A third of the poorest countries in the world are dealing with the double burden of high levels of obesity as well as under-nourishment, according to a study published in The Lancet journal. Researchers noted that a new approach to food systems is needed to help low- and middle-income countries reduce both obesity and undernutrition, two issues that have become increasingly connected.

“We are facing a new nutrition reality where major food system changes have led the poorest countries to have high levels of overweight and obesity along with undernutrition,” said Barry M. Popkin, a professor at the University of North Carolina in the US. “Our research shows that overweight and obesity levels of at least 20 per cent among adults are found in all low-income countries. Furthermore, the double burden of high levels of both undernutrition and overweight occurs primarily in the lowest-income countries — a reality that is driven by the modern food system,” Popkin said.

This system, the researchers said, has a global reach and is preventing low- and even moderate-income countries and households from consuming safe, affordable and healthy diets in a sustainable way. Globally, estimates suggest that almost 2.3 billion children and adults are overweight, and more than 150 million children are stunted, the researchers said. In low- and middle-income countries, however, these emerging issues overlap in individuals, families and communities, they said.

The first of the four research papers explores the trends behind this intersection, known as the double burden of malnutrition. Popkin and his co-authors used survey data from low- and middle-income countries in the 1990s and 2010s to estimate which countries faced a double burden of malnutrition. This means that, in the population, more than 15 per cent of people had wasting, more than 30 per cent were stunted, more than 20 per cent of women had thinness and over 20 per cent of people were overweight, the researchers said.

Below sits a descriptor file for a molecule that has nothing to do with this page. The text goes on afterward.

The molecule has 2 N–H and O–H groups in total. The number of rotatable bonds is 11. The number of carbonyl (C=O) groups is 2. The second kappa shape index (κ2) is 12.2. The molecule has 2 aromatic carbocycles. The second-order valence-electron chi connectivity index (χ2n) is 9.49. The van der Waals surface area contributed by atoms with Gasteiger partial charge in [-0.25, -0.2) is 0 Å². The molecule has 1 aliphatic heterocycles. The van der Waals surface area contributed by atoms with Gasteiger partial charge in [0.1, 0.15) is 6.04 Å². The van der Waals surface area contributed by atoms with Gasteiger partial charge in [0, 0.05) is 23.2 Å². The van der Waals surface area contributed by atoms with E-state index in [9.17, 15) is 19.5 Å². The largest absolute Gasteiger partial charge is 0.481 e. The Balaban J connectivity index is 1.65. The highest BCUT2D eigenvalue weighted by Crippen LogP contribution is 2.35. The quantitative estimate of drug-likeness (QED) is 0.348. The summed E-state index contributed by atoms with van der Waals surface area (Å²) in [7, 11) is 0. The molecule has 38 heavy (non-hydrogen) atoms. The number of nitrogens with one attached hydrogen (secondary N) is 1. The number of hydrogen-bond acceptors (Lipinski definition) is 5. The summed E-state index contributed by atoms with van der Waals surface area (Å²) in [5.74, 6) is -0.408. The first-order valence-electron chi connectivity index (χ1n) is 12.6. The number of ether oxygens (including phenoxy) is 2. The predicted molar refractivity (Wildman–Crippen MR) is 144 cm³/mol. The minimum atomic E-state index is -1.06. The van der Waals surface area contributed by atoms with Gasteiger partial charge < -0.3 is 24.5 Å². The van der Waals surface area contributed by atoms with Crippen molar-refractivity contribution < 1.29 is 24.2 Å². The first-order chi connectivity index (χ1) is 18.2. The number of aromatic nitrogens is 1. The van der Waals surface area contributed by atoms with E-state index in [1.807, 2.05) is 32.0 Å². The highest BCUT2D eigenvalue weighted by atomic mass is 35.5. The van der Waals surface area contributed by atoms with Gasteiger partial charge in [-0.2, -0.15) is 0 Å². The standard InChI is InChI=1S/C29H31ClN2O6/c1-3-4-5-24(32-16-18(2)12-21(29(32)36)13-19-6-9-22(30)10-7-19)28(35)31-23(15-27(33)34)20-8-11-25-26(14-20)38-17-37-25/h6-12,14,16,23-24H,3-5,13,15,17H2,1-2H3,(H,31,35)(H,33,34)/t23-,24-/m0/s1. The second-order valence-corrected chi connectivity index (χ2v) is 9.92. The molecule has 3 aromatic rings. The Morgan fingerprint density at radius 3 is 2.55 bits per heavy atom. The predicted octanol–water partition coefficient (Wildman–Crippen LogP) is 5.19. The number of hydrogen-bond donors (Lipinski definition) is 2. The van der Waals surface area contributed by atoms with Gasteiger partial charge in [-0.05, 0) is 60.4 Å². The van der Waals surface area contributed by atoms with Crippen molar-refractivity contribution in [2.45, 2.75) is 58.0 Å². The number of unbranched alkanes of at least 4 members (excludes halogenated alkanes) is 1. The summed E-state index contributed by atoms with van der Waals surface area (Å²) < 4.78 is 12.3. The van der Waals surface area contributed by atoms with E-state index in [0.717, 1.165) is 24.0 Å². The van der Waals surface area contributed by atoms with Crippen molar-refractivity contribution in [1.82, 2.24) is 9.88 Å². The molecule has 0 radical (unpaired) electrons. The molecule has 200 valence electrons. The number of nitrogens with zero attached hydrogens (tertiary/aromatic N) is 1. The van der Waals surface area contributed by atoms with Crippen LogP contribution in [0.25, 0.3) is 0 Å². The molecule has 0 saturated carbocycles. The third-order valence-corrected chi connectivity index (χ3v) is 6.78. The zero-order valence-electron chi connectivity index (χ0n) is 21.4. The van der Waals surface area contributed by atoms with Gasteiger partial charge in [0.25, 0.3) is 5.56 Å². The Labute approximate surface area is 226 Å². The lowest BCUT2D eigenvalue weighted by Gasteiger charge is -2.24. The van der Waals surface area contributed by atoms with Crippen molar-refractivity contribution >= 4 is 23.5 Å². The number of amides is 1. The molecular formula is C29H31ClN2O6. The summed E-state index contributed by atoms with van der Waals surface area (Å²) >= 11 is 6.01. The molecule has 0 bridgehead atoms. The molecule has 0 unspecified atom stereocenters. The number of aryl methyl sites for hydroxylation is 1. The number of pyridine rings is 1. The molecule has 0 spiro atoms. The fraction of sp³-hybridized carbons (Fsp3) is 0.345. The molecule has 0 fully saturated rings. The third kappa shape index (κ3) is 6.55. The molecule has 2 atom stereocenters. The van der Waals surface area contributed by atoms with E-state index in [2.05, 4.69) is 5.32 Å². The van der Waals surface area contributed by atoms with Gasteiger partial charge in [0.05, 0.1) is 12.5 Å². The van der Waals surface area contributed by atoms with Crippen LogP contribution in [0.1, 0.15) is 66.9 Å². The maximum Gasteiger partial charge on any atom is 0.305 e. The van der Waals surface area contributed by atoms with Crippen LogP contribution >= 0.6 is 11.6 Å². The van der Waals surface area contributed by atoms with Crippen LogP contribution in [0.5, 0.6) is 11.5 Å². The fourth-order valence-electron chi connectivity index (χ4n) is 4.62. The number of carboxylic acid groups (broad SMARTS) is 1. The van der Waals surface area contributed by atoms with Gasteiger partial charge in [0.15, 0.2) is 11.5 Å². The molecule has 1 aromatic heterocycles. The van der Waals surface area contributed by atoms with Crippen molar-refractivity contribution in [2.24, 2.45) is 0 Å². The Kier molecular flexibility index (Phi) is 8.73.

Results showed that more than a third of low- and middle-income countries had overlapping forms of malnutrition, 45 of 123 countries in the 1990s and 48 of 126 countries in the 2010s, they said. The problem was particularly common in sub-Saharan Africa, south Asia, and east Asia and the Pacific, where 29, seven and nine countries were affected, respectively, the researchers said. In the 2010s, 14 countries with some of the lowest incomes in the world had newly developed a double burden of malnutrition compared with the 1990s, they said.

However, the team found that fewer low- and middle-income countries with the highest incomes, relative to others in that category, were affected. The researchers said this reflects the increasing prevalence of people being overweight in the poorest countries, even as segments of the population still face stunting, wasting and thinness. “Emerging malnutrition issues are a stark indicator of the people who are not protected from the factors that drive poor diets,” Popkin said.

“The poorest low- and middle-income countries are seeing a rapid transformation in the way people eat, drink and move at work, home, in transport and in leisure,” he said. “The new nutrition reality is driven by changes to the food system, which have increased the global availability of ultra-processed foods that are linked to weight gain while also adversely affecting infant and preschooler diets.

“These changes include disappearing fresh food markets, increasing numbers of supermarkets, and the control of the food chain by supermarkets and global food, catering and agriculture companies in many countries,” he said. The other three papers in The Lancet series build on Popkin and his team’s work, exploring the physiological impacts of the double burden of malnutrition and recommending “double-duty” interventions that simultaneously reduce the risk of nutritional deficiencies while preventing obesity and related diseases.